And I think some people would argue that it was a funny line; I actually thought it was quite cruel to make fun of them. But either way, it was part of the mantra, it was part of the lines. But always: Everyone else is wrong, and we’re going to prove that that’s the case. That we’re right. And they’re always going to say that we’re wrong. And that’s what we have to fight against.
RG: Did any schisms develop along those lines inside the family after Election Day? It does seem like people like Ivanka eventually read the writing on the wall, and were like: OK, every court has said that we’ve lost this election, that this election is over.
How long did that take? Did his sons stick by his side? Did his sons believe it until the very end, or did they know that he lost, but we’re kind of so afraid of their dad, that they would just tell him that he won?
AH: Well, my interactions with all three of the eldest children were always that they would do everything they can to support their father. And maybe they’d articulate things slightly differently. But at the end of the day, they would always come to the same place. They would never really, in any way, shape or form, disassociate themselves from their father’s position.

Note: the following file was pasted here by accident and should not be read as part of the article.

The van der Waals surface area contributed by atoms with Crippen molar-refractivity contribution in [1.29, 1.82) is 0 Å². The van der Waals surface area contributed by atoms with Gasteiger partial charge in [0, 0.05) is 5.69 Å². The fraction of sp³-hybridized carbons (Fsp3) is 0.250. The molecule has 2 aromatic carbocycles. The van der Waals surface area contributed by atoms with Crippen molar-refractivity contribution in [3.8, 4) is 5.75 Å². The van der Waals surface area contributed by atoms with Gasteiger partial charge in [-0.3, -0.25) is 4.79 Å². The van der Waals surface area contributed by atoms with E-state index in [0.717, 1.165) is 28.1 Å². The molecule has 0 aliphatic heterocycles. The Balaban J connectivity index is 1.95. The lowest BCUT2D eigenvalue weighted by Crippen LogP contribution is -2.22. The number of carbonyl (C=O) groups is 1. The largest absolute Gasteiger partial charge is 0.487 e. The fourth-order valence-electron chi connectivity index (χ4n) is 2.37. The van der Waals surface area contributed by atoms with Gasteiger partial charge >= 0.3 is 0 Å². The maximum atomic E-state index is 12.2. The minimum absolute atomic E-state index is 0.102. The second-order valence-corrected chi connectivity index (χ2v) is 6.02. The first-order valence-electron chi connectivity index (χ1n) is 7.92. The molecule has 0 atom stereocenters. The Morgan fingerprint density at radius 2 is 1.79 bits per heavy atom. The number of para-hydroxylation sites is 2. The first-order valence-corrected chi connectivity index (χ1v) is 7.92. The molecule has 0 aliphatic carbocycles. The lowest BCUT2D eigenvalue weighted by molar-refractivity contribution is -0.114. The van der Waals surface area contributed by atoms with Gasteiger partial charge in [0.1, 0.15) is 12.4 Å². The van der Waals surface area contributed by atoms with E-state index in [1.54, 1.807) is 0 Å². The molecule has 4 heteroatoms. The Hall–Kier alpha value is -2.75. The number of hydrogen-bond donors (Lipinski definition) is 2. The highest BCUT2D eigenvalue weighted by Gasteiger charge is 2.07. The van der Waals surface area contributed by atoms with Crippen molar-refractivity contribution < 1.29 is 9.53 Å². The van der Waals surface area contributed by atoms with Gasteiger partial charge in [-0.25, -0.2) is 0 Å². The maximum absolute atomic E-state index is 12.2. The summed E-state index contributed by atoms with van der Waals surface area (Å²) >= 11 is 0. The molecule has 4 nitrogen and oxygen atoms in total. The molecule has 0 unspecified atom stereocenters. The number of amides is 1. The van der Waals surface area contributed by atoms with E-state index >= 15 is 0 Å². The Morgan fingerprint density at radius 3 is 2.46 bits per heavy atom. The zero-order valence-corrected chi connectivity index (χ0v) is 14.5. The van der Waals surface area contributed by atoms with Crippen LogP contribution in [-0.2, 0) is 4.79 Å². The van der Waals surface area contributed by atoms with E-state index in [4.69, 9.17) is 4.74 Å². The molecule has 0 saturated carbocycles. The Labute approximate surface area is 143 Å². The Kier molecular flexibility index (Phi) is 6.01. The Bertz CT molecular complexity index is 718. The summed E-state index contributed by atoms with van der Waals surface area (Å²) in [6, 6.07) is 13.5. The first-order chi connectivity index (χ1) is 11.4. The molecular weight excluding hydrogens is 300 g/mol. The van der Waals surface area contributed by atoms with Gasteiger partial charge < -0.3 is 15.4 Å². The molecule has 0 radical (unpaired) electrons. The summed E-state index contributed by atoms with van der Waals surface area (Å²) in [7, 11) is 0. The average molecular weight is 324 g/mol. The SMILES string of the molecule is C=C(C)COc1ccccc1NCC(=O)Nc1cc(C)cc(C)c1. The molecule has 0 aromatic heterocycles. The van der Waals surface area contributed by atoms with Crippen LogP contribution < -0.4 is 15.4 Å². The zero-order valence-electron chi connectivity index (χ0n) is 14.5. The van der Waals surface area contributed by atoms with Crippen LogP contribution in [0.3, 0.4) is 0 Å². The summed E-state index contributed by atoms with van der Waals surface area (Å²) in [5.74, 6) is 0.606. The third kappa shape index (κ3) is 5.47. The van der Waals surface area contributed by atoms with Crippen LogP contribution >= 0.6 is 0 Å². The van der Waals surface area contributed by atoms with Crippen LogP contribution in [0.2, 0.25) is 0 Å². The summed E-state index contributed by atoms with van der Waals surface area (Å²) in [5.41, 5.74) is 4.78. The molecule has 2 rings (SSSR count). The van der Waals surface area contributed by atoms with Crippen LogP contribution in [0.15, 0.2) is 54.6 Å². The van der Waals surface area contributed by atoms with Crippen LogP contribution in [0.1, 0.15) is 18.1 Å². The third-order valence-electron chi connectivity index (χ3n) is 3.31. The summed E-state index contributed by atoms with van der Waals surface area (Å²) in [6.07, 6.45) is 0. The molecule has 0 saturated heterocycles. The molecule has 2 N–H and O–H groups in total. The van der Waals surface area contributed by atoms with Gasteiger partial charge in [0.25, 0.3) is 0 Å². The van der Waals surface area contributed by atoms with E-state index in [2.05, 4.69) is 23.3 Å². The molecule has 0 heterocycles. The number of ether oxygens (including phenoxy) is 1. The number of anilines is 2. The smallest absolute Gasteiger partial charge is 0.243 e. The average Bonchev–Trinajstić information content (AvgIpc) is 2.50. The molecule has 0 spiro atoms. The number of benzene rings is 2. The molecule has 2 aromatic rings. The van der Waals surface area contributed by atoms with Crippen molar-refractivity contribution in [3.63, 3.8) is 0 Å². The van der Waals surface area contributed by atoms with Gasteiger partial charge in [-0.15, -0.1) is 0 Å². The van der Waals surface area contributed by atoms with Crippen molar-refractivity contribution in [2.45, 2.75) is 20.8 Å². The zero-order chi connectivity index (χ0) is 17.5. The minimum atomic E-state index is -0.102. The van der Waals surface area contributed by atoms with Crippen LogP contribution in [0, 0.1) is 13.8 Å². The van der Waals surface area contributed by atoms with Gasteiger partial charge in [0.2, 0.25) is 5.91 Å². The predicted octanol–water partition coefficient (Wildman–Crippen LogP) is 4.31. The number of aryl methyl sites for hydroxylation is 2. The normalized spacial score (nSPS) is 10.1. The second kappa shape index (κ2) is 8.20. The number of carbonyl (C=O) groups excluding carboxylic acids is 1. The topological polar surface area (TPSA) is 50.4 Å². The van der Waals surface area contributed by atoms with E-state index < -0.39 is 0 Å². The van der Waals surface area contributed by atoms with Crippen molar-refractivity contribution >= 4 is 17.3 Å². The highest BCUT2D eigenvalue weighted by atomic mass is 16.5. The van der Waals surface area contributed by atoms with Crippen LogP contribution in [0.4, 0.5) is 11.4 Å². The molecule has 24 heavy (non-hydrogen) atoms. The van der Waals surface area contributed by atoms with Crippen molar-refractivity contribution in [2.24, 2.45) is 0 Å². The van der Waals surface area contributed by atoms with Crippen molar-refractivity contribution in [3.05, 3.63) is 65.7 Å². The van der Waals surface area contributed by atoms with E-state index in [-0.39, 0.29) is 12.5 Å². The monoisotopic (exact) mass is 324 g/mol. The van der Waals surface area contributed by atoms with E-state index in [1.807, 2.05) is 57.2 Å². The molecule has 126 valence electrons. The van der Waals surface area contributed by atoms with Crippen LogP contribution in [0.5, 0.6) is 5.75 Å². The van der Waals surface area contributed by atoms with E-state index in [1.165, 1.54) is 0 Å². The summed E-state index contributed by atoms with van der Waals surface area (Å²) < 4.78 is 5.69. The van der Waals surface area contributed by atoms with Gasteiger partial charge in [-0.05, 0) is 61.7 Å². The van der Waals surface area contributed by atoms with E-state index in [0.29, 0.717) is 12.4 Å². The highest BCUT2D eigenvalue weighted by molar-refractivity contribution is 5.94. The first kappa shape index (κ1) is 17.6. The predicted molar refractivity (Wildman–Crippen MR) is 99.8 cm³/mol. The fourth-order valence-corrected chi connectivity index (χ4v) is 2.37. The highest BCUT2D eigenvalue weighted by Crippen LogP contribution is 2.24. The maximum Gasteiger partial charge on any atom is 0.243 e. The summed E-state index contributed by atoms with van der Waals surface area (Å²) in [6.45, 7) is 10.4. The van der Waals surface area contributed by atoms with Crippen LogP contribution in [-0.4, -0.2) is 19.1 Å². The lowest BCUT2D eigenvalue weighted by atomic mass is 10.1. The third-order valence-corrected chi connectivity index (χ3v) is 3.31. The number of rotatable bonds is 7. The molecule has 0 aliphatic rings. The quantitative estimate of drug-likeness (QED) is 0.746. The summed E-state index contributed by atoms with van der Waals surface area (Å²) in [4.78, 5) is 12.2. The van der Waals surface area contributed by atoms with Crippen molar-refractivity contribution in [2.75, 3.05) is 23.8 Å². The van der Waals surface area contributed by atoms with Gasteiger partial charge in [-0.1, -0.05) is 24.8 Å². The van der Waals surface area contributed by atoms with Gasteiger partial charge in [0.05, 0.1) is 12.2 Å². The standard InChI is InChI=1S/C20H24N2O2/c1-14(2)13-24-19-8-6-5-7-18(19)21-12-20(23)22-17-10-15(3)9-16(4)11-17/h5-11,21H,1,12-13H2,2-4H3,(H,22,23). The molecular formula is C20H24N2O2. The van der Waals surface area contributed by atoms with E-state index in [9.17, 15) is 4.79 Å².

And, in fact, you mentioned Ivanka. Ivanka, when I interviewed her for the second time, this was in the White House, about nine or so days after the Attorney General had made his statement to the AP where he said there was absolutely no evidence whatsoever to support any of the claims that the President was making. She still said to me very clearly that her father should continue to fight. And at this point, all the court cases are finished, and there was absolutely no fight really to have. But she maintained her father’s position very clearly when she was in the White House when I interviewed her for the second time. And obviously, we know that she said something different to the January 6 committee. So that was interesting. I think, from my point of view, it was a complete echo.